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April 2, 1898


JAMA. 1898;XXX(14):800-801. doi:10.1001/jama.1898.02440660048007

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Not many years ago, physicians were as much accustomed to declare a patient "slightly anemic" as to ascribe the symptoms of another unfortunate to "a touch of the malaria." As we know that the latter disease exhibits different varieties and a vast number of anomalous symptoms, and that we are justified in making a diagnosis of ague only after finding the plasmodium in the blood, so we have learned that in anemia there are many forms whose symptoms are so similar that they can frequently be recognized only by most careful hematologic examination.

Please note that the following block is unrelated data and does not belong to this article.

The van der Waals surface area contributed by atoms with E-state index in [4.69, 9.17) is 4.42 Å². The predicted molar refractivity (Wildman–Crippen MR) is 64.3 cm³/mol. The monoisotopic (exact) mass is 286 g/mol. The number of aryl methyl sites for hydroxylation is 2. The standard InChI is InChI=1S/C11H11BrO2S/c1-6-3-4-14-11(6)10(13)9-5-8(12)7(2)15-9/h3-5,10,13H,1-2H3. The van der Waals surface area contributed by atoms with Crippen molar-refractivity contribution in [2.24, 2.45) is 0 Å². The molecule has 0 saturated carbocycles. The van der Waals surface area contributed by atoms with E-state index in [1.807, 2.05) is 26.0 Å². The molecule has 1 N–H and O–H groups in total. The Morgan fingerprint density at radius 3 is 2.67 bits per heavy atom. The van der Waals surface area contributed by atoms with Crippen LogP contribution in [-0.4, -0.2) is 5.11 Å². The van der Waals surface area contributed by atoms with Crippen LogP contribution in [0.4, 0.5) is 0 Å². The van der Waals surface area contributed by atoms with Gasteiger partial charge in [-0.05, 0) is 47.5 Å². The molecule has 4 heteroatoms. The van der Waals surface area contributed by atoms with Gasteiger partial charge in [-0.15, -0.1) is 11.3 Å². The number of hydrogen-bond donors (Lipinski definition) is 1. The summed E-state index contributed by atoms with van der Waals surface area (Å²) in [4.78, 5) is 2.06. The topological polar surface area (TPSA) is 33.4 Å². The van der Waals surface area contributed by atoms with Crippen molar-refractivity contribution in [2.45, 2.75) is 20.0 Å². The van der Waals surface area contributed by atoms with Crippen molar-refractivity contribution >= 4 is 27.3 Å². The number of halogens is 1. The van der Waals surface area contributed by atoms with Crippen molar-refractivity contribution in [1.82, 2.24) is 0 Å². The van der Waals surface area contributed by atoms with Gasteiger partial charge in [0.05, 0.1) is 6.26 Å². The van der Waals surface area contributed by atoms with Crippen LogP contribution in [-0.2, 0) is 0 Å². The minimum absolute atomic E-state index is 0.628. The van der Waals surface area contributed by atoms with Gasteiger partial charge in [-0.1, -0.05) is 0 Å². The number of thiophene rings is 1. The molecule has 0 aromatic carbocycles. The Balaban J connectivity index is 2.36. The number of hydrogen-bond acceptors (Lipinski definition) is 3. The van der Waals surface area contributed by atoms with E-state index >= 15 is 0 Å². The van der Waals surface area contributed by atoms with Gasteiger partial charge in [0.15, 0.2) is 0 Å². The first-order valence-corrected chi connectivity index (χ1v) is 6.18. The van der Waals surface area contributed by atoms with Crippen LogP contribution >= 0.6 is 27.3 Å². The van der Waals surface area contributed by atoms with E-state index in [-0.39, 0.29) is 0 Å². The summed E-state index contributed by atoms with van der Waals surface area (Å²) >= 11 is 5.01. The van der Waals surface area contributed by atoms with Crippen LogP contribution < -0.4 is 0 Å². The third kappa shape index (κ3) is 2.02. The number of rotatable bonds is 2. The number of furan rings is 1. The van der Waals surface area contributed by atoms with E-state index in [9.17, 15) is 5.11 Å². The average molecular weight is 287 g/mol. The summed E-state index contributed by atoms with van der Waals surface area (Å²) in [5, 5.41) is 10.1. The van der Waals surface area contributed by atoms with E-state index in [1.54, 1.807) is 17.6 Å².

A thorough and systematic examination of the blood involves more time and skill than that of any other tissue of the body. Before one has accomplished such a feat he must have examined the fresh blood, dried and stained covers, counted the red and white corpuscles, estimated the amount of hemoglobin, the relative volumes of corpuscles and

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